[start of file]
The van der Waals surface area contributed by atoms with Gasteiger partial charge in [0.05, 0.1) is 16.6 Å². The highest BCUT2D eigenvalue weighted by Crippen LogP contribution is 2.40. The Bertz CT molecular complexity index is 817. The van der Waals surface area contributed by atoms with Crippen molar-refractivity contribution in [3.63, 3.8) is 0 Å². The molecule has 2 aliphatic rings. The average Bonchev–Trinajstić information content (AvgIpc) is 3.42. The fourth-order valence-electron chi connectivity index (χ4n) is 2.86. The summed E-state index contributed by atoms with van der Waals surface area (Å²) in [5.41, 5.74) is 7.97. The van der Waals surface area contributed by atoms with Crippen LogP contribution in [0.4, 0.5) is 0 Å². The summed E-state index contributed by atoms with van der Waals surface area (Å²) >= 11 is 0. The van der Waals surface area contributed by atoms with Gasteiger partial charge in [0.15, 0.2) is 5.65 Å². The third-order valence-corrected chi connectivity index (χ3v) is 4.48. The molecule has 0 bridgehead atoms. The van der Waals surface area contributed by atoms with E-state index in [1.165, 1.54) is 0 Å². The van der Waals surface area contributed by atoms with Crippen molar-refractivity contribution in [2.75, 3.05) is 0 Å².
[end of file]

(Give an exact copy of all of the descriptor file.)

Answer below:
The van der Waals surface area contributed by atoms with Gasteiger partial charge in [0.05, 0.1) is 16.6 Å². The highest BCUT2D eigenvalue weighted by Crippen LogP contribution is 2.40. The Bertz CT molecular complexity index is 817. The van der Waals surface area contributed by atoms with Crippen molar-refractivity contribution in [3.63, 3.8) is 0 Å². The molecule has 2 aliphatic rings. The average Bonchev–Trinajstić information content (AvgIpc) is 3.42. The fourth-order valence-electron chi connectivity index (χ4n) is 2.86. The summed E-state index contributed by atoms with van der Waals surface area (Å²) in [5.41, 5.74) is 7.97. The van der Waals surface area contributed by atoms with Crippen LogP contribution in [0.4, 0.5) is 0 Å². The summed E-state index contributed by atoms with van der Waals surface area (Å²) >= 11 is 0. The van der Waals surface area contributed by atoms with Gasteiger partial charge in [0.15, 0.2) is 5.65 Å². The third-order valence-corrected chi connectivity index (χ3v) is 4.48. The molecule has 0 bridgehead atoms. The van der Waals surface area contributed by atoms with E-state index in [1.165, 1.54) is 0 Å². The van der Waals surface area contributed by atoms with Crippen molar-refractivity contribution in [2.75, 3.05) is 0 Å².